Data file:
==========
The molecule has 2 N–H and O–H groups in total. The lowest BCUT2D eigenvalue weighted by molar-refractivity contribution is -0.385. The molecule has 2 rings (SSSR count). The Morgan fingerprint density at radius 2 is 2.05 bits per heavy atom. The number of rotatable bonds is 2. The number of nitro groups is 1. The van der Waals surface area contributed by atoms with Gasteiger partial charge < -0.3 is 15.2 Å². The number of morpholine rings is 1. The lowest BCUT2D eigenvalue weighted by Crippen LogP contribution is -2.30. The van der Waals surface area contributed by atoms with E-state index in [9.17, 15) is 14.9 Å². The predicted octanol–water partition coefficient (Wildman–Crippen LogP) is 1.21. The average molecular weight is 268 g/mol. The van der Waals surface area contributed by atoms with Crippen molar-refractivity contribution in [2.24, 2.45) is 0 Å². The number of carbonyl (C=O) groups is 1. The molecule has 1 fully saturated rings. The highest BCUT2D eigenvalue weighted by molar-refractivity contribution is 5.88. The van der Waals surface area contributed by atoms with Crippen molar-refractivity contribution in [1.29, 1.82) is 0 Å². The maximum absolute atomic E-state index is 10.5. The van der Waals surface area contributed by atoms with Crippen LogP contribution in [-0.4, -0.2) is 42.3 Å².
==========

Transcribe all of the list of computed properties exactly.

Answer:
The molecule has 2 N–H and O–H groups in total. The lowest BCUT2D eigenvalue weighted by molar-refractivity contribution is -0.385. The molecule has 2 rings (SSSR count). The Morgan fingerprint density at radius 2 is 2.05 bits per heavy atom. The number of rotatable bonds is 2. The number of nitro groups is 1. The van der Waals surface area contributed by atoms with Gasteiger partial charge < -0.3 is 15.2 Å². The number of morpholine rings is 1. The lowest BCUT2D eigenvalue weighted by Crippen LogP contribution is -2.30. The van der Waals surface area contributed by atoms with E-state index in [9.17, 15) is 14.9 Å². The predicted octanol–water partition coefficient (Wildman–Crippen LogP) is 1.21. The average molecular weight is 268 g/mol. The van der Waals surface area contributed by atoms with Crippen molar-refractivity contribution in [2.24, 2.45) is 0 Å². The number of carbonyl (C=O) groups is 1. The molecule has 1 fully saturated rings. The highest BCUT2D eigenvalue weighted by molar-refractivity contribution is 5.88. The van der Waals surface area contributed by atoms with Crippen molar-refractivity contribution in [1.29, 1.82) is 0 Å². The maximum absolute atomic E-state index is 10.5. The van der Waals surface area contributed by atoms with Crippen LogP contribution in [-0.4, -0.2) is 42.3 Å².